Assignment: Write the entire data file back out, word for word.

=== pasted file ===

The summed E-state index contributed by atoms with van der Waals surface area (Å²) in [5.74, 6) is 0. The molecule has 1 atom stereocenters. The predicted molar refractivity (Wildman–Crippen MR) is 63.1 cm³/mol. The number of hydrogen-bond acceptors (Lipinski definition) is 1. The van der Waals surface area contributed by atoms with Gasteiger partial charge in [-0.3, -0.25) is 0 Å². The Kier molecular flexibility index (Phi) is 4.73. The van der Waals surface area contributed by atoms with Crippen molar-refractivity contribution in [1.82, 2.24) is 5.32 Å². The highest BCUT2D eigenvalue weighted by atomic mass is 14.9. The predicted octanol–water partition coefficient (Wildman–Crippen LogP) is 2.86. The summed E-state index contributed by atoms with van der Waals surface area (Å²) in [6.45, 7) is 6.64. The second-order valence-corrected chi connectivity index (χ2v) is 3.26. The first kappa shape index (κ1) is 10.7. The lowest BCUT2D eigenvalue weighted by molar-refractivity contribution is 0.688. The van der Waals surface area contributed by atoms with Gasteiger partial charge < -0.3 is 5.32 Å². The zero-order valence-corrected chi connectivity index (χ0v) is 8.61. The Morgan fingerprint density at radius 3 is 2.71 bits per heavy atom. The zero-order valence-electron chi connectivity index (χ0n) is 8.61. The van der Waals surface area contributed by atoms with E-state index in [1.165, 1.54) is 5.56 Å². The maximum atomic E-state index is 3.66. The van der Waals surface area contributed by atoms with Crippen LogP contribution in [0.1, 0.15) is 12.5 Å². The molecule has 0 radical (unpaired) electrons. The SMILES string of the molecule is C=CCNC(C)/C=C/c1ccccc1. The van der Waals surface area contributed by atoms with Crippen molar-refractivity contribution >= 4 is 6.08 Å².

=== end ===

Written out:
The summed E-state index contributed by atoms with van der Waals surface area (Å²) in [5.74, 6) is 0. The molecule has 1 atom stereocenters. The predicted molar refractivity (Wildman–Crippen MR) is 63.1 cm³/mol. The number of hydrogen-bond acceptors (Lipinski definition) is 1. The van der Waals surface area contributed by atoms with Gasteiger partial charge in [-0.3, -0.25) is 0 Å². The Kier molecular flexibility index (Phi) is 4.73. The van der Waals surface area contributed by atoms with Crippen molar-refractivity contribution in [1.82, 2.24) is 5.32 Å². The highest BCUT2D eigenvalue weighted by atomic mass is 14.9. The predicted octanol–water partition coefficient (Wildman–Crippen LogP) is 2.86. The summed E-state index contributed by atoms with van der Waals surface area (Å²) in [6.45, 7) is 6.64. The second-order valence-corrected chi connectivity index (χ2v) is 3.26. The first kappa shape index (κ1) is 10.7. The lowest BCUT2D eigenvalue weighted by molar-refractivity contribution is 0.688. The van der Waals surface area contributed by atoms with Gasteiger partial charge < -0.3 is 5.32 Å². The zero-order valence-corrected chi connectivity index (χ0v) is 8.61. The Morgan fingerprint density at radius 3 is 2.71 bits per heavy atom. The zero-order valence-electron chi connectivity index (χ0n) is 8.61. The van der Waals surface area contributed by atoms with E-state index in [1.165, 1.54) is 5.56 Å². The maximum atomic E-state index is 3.66. The van der Waals surface area contributed by atoms with Crippen LogP contribution in [0.1, 0.15) is 12.5 Å². The molecule has 0 radical (unpaired) electrons. The SMILES string of the molecule is C=CCNC(C)/C=C/c1ccccc1. The van der Waals surface area contributed by atoms with Crippen molar-refractivity contribution >= 4 is 6.08 Å².